Corporal Walter Day 13791, 11th Battalion, Suffolk Regiment
Died 1st July 1916. Commemorated on the Thiepval Memorial to the Missing
Walter was the fourth oldest of David and Agnes’s ten children. At the time of the 1911 census he was employed as a shepherd, perhaps on the same farm where his father was described as a horseman.
Walter joined the 11th Suffolk’s in September 1914. He enlisted in Cambridge at the same time as William Humphreys, who died on the same day as Walter.
Walter was promoted to the rank of corporal and by the time of the Battle of the Somme he was a member of a trench mortar team.
Walter was awarded a Card of Honour. The Cambridge Independent Press for 28th April 1916 said the following:
Comberton Soldier Honoured. “Coolness and Steadiness while Working Mortars under Shellfire”
“Corporal Walter Day son of Mr and Mrs David Day of Church Cottages Comberton, who joined the army at the commencement of the war, and who has been serving for some time in France, has just been awarded a Card of Honour, as follows:-
Your Brigadier has recommended you for coolness and steadiness while working mortars under shellfire and I hereby award you a Card of Honour.
The card is signed by the General Commanding the Division.”
Unusually there is a record of a postcard sent by Corporal Day in a book entitled, “A Rendezvous with Death.” This book is chiefly made up to letters sent home by Oliver Hopkin of Wilburton. Oliver was in the same Trench Mortar team as Walter and the latter sent a postcard to Oliver’s parents when he was on leave just before the battle:
“Oll is quite well and in the pink of Health and I must say what a nice bright boy he is, in fact I am very fond of him he always has a smile… and always a cheering word for everybody. I have been with Oliver most of the time we have been in France and I think he is nicest fellow I have met. I am quite proud of him.”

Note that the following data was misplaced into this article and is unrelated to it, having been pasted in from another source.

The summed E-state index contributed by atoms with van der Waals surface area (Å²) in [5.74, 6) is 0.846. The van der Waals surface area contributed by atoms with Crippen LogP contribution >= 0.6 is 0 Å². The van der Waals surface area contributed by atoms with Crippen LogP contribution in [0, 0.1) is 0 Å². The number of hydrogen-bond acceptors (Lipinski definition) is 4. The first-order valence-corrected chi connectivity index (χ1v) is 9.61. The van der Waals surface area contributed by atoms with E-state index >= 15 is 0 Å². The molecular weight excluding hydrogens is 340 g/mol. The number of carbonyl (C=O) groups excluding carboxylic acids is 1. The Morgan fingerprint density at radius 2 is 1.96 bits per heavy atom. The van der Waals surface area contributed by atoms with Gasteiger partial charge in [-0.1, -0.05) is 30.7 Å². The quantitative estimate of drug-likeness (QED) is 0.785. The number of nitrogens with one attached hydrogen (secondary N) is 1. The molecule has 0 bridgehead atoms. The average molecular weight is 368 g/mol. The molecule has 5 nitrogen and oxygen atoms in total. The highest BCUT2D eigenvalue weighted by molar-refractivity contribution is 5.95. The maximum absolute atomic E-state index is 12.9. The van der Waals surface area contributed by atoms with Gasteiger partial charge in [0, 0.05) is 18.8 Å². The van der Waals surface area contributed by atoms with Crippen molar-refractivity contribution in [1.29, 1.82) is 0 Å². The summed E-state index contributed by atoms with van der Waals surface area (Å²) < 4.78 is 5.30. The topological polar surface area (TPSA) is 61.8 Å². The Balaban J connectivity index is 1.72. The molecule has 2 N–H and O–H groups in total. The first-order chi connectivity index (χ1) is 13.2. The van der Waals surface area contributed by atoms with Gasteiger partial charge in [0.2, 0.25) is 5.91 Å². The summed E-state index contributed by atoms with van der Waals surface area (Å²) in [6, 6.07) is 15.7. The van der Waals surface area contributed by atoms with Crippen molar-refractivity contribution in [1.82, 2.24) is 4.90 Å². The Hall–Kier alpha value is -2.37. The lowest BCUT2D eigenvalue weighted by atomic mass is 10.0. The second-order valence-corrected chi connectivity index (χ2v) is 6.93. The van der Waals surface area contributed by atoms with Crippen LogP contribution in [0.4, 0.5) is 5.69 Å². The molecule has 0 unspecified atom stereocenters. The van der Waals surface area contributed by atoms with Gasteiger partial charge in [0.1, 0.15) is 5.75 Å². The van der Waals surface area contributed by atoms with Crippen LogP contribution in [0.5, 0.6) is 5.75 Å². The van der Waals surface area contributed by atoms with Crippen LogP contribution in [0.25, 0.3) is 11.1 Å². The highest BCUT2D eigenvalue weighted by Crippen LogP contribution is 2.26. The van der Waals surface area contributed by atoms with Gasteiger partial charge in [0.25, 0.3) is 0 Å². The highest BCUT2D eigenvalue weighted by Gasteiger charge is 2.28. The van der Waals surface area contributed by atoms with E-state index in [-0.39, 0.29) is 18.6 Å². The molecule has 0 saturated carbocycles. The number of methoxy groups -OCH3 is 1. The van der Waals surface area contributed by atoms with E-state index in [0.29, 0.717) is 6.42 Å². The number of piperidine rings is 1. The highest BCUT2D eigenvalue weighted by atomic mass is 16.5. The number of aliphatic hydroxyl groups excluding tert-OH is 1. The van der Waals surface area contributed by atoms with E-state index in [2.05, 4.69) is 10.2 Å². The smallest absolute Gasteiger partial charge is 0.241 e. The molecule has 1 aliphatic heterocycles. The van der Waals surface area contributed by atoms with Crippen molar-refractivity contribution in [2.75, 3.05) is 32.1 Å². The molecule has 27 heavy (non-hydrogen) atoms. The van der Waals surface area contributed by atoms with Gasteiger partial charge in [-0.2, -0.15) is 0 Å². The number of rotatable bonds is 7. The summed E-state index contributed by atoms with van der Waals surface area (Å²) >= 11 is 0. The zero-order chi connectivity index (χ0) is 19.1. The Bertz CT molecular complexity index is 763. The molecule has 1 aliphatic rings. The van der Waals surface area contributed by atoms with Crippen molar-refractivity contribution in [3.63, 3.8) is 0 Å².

Oliver and Walter’s team attacked alongside the 11th Suffolks in Sausage Valley on July 1st. Oliver recorded what happened in a letter to his parents from hospital a few days later.
This is what Oliver wrote about the attack:
“Two minutes before 7:30 we blowed a mine and as soon as that went up the Lads went over line after line. We went over with the second line of Suffolks and took our Guns with us as well. As we got out of the trench I could see lads falling down on my left and right and the Officer said Hopkins we must get there at all cost. I was hoping we should as well for we should have been all right he would have won something that day if all went well with him. We started off and got a little way when one of our chaps got hit and then another and we goes another 100 yards and then I hit my left arm just below the elbow, another in my belly. I called out to my officer and then fell in a shell hole and bandaged myself up the best I could and had a drink of water. There was some more in there with me……..
Our other officer that came from Cambridge got hit by shrapnel the same morning. He was a good chap his name was Ingle from Hills Road. Mr Savage might know him he got hit the same time as Corporal day. They never lived long…”
In another letter Oliver again mentions Walter,
“Corporal Day got hit in the heart by a bit of shrapnel….”
So we have a first-hand account of how this brave man of Comberton died. His body was not found and he is commemorated on the Thiepval Memorial to the Missing, along with his brother Alfred Arthur who died on the same day.